Being sick has changed me. It’s changed my family and my friendships. It’s changed my values and my perspectives. It’s changed my goals and my interests, my worries and my fears. And all of this change? It’s not all for the worse. Some of it’s for the better.

If I could snap my fingers and not be sick anymore but still be me, absolutely I would do it. The thing is, that’s not realistic.

Why don’t we look at a more realistic situation…the dragon situation, of course. If I had the choice between being a dragon and having a dragon, I wouldn’t want to be a dragon. I would not change everything about my life, everything about me, for the chance to not be sick.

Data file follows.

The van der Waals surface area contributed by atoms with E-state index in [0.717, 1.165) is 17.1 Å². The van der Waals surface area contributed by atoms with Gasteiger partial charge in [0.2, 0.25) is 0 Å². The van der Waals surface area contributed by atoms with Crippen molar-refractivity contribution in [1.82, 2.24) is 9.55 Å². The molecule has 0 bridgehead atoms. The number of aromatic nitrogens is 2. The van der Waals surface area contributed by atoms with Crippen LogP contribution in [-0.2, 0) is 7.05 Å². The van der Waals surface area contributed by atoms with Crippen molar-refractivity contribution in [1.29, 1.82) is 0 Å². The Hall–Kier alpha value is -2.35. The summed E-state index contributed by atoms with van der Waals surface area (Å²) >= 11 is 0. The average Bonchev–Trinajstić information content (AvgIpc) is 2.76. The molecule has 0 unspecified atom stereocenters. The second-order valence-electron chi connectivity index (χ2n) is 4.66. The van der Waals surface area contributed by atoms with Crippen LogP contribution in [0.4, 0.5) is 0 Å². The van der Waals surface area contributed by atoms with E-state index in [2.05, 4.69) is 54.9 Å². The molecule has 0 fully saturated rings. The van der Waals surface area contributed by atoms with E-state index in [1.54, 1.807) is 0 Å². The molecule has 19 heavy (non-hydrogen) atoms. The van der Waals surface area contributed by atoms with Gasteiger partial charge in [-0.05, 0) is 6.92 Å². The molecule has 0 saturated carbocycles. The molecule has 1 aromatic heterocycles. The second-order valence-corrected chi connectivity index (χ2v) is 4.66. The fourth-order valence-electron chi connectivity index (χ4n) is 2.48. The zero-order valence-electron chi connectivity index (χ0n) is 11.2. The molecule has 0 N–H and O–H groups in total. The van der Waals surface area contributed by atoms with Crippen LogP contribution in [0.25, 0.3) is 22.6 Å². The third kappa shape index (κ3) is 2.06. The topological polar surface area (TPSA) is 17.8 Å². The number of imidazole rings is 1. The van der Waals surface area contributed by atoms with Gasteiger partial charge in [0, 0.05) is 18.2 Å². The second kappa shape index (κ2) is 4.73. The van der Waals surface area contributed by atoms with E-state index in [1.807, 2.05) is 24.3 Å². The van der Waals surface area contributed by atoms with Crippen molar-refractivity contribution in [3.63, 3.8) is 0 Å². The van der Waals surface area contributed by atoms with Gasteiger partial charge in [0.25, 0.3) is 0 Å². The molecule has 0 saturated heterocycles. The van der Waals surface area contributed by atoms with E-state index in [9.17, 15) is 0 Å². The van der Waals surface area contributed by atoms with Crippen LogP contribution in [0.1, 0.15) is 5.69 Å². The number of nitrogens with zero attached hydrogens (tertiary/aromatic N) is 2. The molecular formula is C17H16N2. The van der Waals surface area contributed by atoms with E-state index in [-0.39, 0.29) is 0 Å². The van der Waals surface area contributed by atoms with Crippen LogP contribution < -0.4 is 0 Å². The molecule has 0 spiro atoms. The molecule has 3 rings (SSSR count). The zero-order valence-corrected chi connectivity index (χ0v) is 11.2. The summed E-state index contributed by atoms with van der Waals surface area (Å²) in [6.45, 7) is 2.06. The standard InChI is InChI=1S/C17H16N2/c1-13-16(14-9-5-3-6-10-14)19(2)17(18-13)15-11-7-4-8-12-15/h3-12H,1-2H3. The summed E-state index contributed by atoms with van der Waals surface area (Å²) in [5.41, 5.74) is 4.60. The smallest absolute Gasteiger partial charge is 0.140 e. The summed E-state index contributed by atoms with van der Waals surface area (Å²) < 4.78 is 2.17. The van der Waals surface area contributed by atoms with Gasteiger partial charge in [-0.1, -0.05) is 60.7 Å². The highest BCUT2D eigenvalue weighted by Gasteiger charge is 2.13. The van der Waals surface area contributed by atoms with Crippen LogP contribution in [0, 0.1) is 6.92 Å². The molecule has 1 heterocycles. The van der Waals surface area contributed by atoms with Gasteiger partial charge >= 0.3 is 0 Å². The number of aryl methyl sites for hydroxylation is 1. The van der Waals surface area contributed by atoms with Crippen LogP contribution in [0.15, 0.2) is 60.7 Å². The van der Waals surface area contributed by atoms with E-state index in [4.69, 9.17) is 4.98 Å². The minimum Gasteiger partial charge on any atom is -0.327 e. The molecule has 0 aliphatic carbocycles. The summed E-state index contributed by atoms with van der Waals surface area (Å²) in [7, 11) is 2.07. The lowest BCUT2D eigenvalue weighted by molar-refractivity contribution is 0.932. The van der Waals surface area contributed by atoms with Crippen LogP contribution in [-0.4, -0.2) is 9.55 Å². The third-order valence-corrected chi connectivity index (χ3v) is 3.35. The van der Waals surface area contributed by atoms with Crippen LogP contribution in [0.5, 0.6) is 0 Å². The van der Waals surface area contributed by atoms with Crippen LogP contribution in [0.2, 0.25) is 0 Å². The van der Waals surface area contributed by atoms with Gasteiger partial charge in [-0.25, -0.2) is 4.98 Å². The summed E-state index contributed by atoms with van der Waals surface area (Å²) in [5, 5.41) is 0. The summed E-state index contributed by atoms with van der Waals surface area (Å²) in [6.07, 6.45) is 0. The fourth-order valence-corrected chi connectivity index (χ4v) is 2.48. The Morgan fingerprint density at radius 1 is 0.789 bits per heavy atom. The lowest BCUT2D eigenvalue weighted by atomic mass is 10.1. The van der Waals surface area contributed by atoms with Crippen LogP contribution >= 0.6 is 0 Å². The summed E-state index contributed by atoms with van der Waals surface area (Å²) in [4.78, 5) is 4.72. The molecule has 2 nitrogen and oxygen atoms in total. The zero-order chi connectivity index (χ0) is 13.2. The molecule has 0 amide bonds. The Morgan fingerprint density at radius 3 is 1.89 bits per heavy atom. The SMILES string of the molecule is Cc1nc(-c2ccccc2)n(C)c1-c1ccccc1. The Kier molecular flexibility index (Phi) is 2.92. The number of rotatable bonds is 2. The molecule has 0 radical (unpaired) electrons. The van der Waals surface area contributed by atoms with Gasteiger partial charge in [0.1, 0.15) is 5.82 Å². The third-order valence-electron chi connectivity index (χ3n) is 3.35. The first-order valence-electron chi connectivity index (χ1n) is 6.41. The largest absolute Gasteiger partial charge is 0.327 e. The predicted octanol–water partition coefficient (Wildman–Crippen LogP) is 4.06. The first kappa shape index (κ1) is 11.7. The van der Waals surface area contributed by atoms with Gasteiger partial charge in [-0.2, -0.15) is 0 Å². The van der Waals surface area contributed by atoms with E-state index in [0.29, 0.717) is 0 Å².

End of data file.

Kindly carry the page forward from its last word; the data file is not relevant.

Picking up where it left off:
So like I said, I can summarize where I’m at after six years sick in one sentence.

I would rather have a dragon.

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Out came the snowman sweater

This past month has been a stressful medical marathon. Four weeks ago I had my old central line pulled due to an infection. Unfortunately, the new line that was placed was not done so properly so three weeks later it was falling out and I underwent yet another line placement. Add in a whole whack of appointments, ER visits, new medications, unwanted side effects and the usual relentless symptoms day and night, and life has been really wearing on me lately.